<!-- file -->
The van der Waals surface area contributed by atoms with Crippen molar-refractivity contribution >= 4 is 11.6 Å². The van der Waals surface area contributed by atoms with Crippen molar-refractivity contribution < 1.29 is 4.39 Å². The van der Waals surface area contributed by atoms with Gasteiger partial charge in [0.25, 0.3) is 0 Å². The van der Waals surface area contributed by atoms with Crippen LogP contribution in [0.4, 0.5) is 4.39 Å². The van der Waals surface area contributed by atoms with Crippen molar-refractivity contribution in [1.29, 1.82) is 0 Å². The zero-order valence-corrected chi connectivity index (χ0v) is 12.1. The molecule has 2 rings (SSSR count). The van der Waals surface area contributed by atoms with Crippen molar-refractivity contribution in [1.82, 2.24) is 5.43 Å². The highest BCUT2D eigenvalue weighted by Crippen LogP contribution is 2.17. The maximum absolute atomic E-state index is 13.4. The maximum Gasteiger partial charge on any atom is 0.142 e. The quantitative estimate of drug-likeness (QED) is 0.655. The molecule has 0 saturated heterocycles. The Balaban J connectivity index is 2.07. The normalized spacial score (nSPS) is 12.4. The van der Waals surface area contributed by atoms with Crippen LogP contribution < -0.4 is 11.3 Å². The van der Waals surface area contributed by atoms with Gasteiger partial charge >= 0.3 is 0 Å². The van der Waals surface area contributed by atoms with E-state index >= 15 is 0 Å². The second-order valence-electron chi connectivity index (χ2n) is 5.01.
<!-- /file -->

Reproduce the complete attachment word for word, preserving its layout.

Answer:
The van der Waals surface area contributed by atoms with Crippen molar-refractivity contribution >= 4 is 11.6 Å². The van der Waals surface area contributed by atoms with Crippen molar-refractivity contribution < 1.29 is 4.39 Å². The van der Waals surface area contributed by atoms with Gasteiger partial charge in [0.25, 0.3) is 0 Å². The van der Waals surface area contributed by atoms with Crippen LogP contribution in [0.4, 0.5) is 4.39 Å². The van der Waals surface area contributed by atoms with Crippen molar-refractivity contribution in [1.29, 1.82) is 0 Å². The zero-order valence-corrected chi connectivity index (χ0v) is 12.1. The molecule has 2 rings (SSSR count). The van der Waals surface area contributed by atoms with Crippen molar-refractivity contribution in [1.82, 2.24) is 5.43 Å². The highest BCUT2D eigenvalue weighted by Crippen LogP contribution is 2.17. The maximum absolute atomic E-state index is 13.4. The maximum Gasteiger partial charge on any atom is 0.142 e. The quantitative estimate of drug-likeness (QED) is 0.655. The molecule has 0 saturated heterocycles. The Balaban J connectivity index is 2.07. The normalized spacial score (nSPS) is 12.4. The van der Waals surface area contributed by atoms with Crippen LogP contribution < -0.4 is 11.3 Å². The van der Waals surface area contributed by atoms with Gasteiger partial charge >= 0.3 is 0 Å². The van der Waals surface area contributed by atoms with E-state index >= 15 is 0 Å². The second-order valence-electron chi connectivity index (χ2n) is 5.01.